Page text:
08-20-2007, 04:28 AM
I can't help noticing that with thicker strings the ball has a lower trajectory comming off the strings, thus it's easier to keep the ball from sailing long.
I wonder if besides the durability this is the other reason why pro's use thicker strings.
08-20-2007, 11:00 AM
I wasn't aware that many pros do use thicker strings. If that is the case, though, I doubt it has to do with durability with as much as (at least the top) pros restring rackets that don't have broken strings (e.g. many every day).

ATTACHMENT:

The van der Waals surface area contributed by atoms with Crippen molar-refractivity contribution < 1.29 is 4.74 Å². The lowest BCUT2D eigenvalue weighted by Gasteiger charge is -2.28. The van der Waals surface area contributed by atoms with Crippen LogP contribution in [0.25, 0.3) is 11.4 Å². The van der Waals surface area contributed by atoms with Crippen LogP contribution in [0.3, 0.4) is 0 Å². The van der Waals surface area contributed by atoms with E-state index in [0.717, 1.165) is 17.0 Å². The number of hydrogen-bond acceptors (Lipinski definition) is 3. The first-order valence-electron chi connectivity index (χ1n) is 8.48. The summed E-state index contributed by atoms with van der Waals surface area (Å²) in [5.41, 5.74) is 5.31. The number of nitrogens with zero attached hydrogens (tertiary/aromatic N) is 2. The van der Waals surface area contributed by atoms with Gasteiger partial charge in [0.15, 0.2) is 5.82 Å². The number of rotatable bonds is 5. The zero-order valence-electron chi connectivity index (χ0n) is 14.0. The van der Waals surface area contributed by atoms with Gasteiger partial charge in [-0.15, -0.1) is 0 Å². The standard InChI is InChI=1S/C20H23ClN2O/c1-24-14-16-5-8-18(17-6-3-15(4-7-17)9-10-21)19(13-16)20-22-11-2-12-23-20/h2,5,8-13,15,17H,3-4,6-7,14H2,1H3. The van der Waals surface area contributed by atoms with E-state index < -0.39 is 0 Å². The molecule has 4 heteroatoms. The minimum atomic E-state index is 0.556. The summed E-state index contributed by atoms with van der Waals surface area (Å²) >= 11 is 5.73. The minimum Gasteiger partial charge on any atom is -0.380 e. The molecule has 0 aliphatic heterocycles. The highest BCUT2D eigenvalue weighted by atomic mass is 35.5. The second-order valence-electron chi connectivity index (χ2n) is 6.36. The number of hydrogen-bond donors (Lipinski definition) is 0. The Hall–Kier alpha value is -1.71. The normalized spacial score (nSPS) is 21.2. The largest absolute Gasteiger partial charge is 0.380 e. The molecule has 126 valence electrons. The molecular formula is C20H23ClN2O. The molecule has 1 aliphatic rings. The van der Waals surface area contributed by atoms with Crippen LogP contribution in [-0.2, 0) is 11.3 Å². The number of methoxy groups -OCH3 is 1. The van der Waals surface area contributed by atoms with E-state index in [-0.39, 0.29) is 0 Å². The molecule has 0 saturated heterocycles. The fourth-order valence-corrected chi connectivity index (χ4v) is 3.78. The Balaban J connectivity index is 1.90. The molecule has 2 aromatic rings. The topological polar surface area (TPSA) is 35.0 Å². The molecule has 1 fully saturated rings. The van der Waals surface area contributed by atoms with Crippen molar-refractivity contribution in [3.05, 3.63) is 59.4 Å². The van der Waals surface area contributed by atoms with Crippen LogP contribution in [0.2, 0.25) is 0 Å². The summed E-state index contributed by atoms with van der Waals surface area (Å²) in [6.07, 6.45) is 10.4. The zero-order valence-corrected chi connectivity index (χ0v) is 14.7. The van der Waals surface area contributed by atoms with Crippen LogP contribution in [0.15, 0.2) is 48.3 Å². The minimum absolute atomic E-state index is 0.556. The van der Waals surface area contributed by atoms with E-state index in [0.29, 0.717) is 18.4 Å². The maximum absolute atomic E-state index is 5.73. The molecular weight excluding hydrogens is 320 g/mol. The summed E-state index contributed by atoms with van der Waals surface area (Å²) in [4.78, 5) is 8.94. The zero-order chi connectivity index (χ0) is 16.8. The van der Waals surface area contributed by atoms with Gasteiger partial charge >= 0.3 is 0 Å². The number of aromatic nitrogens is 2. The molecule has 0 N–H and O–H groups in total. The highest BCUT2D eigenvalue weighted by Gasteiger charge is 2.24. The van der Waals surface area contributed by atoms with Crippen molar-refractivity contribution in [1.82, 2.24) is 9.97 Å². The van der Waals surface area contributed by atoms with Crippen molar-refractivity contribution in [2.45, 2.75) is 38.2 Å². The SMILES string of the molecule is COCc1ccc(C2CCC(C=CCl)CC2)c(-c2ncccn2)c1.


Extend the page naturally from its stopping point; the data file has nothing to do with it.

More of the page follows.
As for your main post, I think that effect has to do with spin. As far as I have experience and physics tells me, thinner strings provide better spin. When you produce spin, the strings sort of 'grab' the ball at impact and 'carry' it as the ball embeds itself on the stringbed. As the racket head goes from low to high (assuming topspin groundstrokes, here), the strings slide up the back of the ball and produce a torque on it, thus producing spin. Well, as I said, the ball is carried with the racket head for a short time. If the racket head is going up, the ball's trajectory will also be up. Since these parts go together (string thickness, racket head motion, spin, ball trajectory, etc.), if you get more spin, you are also going to be lifting the ball higher off the strings. Hence, thinner strings = more spin = more lift. The converse is also true: thicker strings = less spin = less lift/lower angle.
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